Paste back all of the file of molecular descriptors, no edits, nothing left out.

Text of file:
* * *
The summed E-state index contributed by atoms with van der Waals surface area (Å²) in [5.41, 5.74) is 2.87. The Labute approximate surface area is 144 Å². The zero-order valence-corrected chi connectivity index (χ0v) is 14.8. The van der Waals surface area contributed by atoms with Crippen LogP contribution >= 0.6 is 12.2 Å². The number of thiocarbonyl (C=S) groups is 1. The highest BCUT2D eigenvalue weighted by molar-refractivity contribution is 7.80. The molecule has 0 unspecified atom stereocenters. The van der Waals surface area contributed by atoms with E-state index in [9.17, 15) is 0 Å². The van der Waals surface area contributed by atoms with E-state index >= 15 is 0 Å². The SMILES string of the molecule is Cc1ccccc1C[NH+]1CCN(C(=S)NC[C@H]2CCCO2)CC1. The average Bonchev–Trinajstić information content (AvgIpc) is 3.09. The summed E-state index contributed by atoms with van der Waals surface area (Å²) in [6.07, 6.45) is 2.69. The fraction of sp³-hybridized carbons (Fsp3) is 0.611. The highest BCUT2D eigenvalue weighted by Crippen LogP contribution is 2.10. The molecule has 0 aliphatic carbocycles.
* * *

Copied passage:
The summed E-state index contributed by atoms with van der Waals surface area (Å²) in [5.41, 5.74) is 2.87. The Labute approximate surface area is 144 Å². The zero-order valence-corrected chi connectivity index (χ0v) is 14.8. The van der Waals surface area contributed by atoms with Crippen LogP contribution >= 0.6 is 12.2 Å². The number of thiocarbonyl (C=S) groups is 1. The highest BCUT2D eigenvalue weighted by molar-refractivity contribution is 7.80. The molecule has 0 unspecified atom stereocenters. The van der Waals surface area contributed by atoms with E-state index in [9.17, 15) is 0 Å². The van der Waals surface area contributed by atoms with E-state index >= 15 is 0 Å². The SMILES string of the molecule is Cc1ccccc1C[NH+]1CCN(C(=S)NC[C@H]2CCCO2)CC1. The average Bonchev–Trinajstić information content (AvgIpc) is 3.09. The summed E-state index contributed by atoms with van der Waals surface area (Å²) in [6.07, 6.45) is 2.69. The fraction of sp³-hybridized carbons (Fsp3) is 0.611. The highest BCUT2D eigenvalue weighted by Crippen LogP contribution is 2.10. The molecule has 0 aliphatic carbocycles.